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Colour Scheme Assignment

Haley
4 days ago
last modified: 4 days ago

Hey everyone!

I am currently completing my Interior Design Certificate online and I've hit a snag with my current assignment on colour.

A Little Context: After graduating high school, I was terrified to attend college or university. I was diagnosed with ADD & Mild Narcolepsy (at the age of 13) which made everything about school very frustrating. It prevented me from developing self awareness, realizing my passions and created a constant feeling of doubt. At 28, I am now aware of my strengths and weaknesses. Distraction, procrastination and motivation are my current demons with this assignment.

The Assignment: Choose 3 colour schemes (analogous, monochromatic, achromatic, complimentary, split complimentary, triadic, and tetradic.

My struggle...

  1. Where to start. Do I pick a colour and select a scheme that goes best? Find inspiration and choose the scheme that corresponds?
  2. I find that colour comes to me when I enter a space. It will usually tell me what it needs. In this case I don't have that option and I'm new to the process of a preconceived colour plan. Any advice? How do you guys/gals develop your colour schemes on paper?
  3. I've found myself getting so distracted with the colour of the counters, cabinets, furniture, etc. that I'm losing focus on the only areas required to be included. This assignment only requires colour choices for walls (and feature walls if applicable), trim (architraves, doors, baseboards, windows), & ceilings. How do you stay focused on the basics?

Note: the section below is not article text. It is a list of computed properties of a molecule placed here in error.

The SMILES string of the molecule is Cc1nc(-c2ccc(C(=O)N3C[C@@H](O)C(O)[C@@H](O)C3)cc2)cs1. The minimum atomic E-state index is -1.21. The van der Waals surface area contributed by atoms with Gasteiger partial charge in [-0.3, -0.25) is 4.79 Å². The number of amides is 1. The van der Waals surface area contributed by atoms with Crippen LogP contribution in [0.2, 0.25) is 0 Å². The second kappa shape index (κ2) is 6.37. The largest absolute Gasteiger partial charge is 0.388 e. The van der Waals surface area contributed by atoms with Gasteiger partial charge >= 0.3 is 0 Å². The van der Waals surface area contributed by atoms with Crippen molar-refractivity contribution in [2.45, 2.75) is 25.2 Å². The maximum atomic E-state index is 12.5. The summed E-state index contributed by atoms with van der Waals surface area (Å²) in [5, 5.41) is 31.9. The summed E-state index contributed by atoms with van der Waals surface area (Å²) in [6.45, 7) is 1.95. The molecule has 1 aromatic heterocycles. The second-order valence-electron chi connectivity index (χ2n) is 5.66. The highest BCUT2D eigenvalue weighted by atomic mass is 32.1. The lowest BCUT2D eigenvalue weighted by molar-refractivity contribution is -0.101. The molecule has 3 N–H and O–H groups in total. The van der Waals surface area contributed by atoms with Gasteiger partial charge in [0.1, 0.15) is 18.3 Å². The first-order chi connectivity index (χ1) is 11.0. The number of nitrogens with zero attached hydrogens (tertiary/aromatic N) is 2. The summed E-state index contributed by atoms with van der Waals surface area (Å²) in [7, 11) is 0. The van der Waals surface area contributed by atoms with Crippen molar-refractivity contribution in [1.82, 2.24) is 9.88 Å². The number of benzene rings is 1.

Mainly, I'm looking for advice. If anyone else has struggled in these areas or if you've found a way to conquer your distraction demons; please let me know!


Thank you all in advance for your assistance.


- Haley

Comments (9)

  • PRO
    Sina Sadeddin Architectural Design

    Well I'm not an interior designer but have been around quite a few. Often when designing it helps to start with the most prominent item or the one that has the least amount of option. This means that items like floors/countertops/cabinets get chosen first. Then build off of that and focus on the secondary but important elements so trim, ceiling, light fixtures etc. Paint is always selected last.

    Haley thanked Sina Sadeddin Architectural Design
  • PRO
    Filipe Custom Woodwork

    Did they provide a client profile or are you supposed to create your own client?

    Haley thanked Filipe Custom Woodwork
  • Haley

    The home is a 1950's two storey home. The client is a young family of four, with requests for a modern design, open floor plan and casual dining. The attached photo is a rough floor plan I completed.

  • PRO
    Filipe Custom Woodwork

    To me it sounds as though they are going to be the clients who will embrace the whites and wood tone colors in their designs. Wood tones are becoming popular again and will help with the wear and tear of a family of four. I would stick with a neutral palette and add color in the decor so it will give them more mileage in the new design in case they want to change their theme, they can just replace items as opposed to changing more permanent items such as flooring, cabinets, etc.